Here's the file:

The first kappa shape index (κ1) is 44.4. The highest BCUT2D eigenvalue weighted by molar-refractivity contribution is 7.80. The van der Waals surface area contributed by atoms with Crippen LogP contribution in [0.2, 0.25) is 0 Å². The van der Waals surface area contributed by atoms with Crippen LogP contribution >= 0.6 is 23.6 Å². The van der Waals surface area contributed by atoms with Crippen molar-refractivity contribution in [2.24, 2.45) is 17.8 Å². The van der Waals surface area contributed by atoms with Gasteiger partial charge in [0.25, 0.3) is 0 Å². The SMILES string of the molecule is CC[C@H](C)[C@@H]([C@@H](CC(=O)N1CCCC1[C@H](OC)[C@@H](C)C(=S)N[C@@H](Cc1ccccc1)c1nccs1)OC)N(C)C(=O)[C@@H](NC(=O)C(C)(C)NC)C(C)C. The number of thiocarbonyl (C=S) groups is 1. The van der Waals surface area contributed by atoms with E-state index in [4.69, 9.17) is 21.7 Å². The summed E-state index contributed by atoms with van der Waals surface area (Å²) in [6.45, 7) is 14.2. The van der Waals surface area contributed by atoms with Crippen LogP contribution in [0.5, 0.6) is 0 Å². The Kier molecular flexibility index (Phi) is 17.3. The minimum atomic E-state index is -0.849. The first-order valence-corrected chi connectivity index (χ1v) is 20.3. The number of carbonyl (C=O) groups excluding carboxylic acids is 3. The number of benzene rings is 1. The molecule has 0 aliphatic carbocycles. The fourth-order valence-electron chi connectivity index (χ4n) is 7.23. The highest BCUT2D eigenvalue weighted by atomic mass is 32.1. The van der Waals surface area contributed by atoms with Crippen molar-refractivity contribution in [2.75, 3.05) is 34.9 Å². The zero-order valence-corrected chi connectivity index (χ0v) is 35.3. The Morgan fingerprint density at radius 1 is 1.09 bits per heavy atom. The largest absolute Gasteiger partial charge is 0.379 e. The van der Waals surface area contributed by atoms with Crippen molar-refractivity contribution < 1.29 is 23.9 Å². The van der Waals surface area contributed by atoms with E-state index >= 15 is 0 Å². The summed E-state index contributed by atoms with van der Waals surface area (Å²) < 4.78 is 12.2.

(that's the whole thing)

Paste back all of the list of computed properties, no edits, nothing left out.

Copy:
The first kappa shape index (κ1) is 44.4. The highest BCUT2D eigenvalue weighted by molar-refractivity contribution is 7.80. The van der Waals surface area contributed by atoms with Crippen LogP contribution in [0.2, 0.25) is 0 Å². The van der Waals surface area contributed by atoms with Crippen LogP contribution >= 0.6 is 23.6 Å². The van der Waals surface area contributed by atoms with Crippen molar-refractivity contribution in [2.24, 2.45) is 17.8 Å². The van der Waals surface area contributed by atoms with Gasteiger partial charge in [0.25, 0.3) is 0 Å². The SMILES string of the molecule is CC[C@H](C)[C@@H]([C@@H](CC(=O)N1CCCC1[C@H](OC)[C@@H](C)C(=S)N[C@@H](Cc1ccccc1)c1nccs1)OC)N(C)C(=O)[C@@H](NC(=O)C(C)(C)NC)C(C)C. The number of thiocarbonyl (C=S) groups is 1. The van der Waals surface area contributed by atoms with E-state index in [4.69, 9.17) is 21.7 Å². The summed E-state index contributed by atoms with van der Waals surface area (Å²) in [6.45, 7) is 14.2. The van der Waals surface area contributed by atoms with Crippen LogP contribution in [0.5, 0.6) is 0 Å². The Kier molecular flexibility index (Phi) is 17.3. The minimum atomic E-state index is -0.849. The first-order valence-corrected chi connectivity index (χ1v) is 20.3. The number of carbonyl (C=O) groups excluding carboxylic acids is 3. The number of benzene rings is 1. The molecule has 0 aliphatic carbocycles. The fourth-order valence-electron chi connectivity index (χ4n) is 7.23. The highest BCUT2D eigenvalue weighted by atomic mass is 32.1. The van der Waals surface area contributed by atoms with Crippen molar-refractivity contribution in [2.75, 3.05) is 34.9 Å². The zero-order valence-corrected chi connectivity index (χ0v) is 35.3. The Morgan fingerprint density at radius 1 is 1.09 bits per heavy atom. The largest absolute Gasteiger partial charge is 0.379 e. The van der Waals surface area contributed by atoms with Crippen molar-refractivity contribution < 1.29 is 23.9 Å². The van der Waals surface area contributed by atoms with E-state index >= 15 is 0 Å². The summed E-state index contributed by atoms with van der Waals surface area (Å²) < 4.78 is 12.2.